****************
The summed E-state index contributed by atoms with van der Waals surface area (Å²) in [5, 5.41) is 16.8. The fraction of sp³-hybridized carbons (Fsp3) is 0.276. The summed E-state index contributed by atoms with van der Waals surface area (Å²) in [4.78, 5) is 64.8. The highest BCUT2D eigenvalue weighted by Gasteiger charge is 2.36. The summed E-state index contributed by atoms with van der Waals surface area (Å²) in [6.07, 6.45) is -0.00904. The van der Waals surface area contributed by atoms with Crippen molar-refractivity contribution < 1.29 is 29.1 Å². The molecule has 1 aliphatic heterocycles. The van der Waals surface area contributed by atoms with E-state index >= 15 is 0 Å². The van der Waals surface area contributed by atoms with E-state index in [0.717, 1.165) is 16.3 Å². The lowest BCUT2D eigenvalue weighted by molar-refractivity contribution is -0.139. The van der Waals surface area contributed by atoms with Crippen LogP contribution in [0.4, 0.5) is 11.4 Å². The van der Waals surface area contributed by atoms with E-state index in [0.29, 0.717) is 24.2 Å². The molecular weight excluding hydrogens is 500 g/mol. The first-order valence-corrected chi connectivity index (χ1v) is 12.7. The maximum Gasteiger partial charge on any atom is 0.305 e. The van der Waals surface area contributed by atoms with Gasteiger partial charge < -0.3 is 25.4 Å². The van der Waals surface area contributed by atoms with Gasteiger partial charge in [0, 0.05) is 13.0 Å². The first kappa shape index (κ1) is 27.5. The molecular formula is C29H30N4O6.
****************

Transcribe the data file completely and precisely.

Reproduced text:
The summed E-state index contributed by atoms with van der Waals surface area (Å²) in [5, 5.41) is 16.8. The fraction of sp³-hybridized carbons (Fsp3) is 0.276. The summed E-state index contributed by atoms with van der Waals surface area (Å²) in [4.78, 5) is 64.8. The highest BCUT2D eigenvalue weighted by Gasteiger charge is 2.36. The summed E-state index contributed by atoms with van der Waals surface area (Å²) in [6.07, 6.45) is -0.00904. The van der Waals surface area contributed by atoms with Crippen molar-refractivity contribution < 1.29 is 29.1 Å². The molecule has 1 aliphatic heterocycles. The van der Waals surface area contributed by atoms with E-state index >= 15 is 0 Å². The van der Waals surface area contributed by atoms with E-state index in [0.717, 1.165) is 16.3 Å². The lowest BCUT2D eigenvalue weighted by molar-refractivity contribution is -0.139. The van der Waals surface area contributed by atoms with Crippen LogP contribution in [0.4, 0.5) is 11.4 Å². The van der Waals surface area contributed by atoms with E-state index in [0.29, 0.717) is 24.2 Å². The molecular weight excluding hydrogens is 500 g/mol. The first-order valence-corrected chi connectivity index (χ1v) is 12.7. The maximum Gasteiger partial charge on any atom is 0.305 e. The van der Waals surface area contributed by atoms with Gasteiger partial charge < -0.3 is 25.4 Å². The van der Waals surface area contributed by atoms with Gasteiger partial charge in [0, 0.05) is 13.0 Å². The first kappa shape index (κ1) is 27.5. The molecular formula is C29H30N4O6.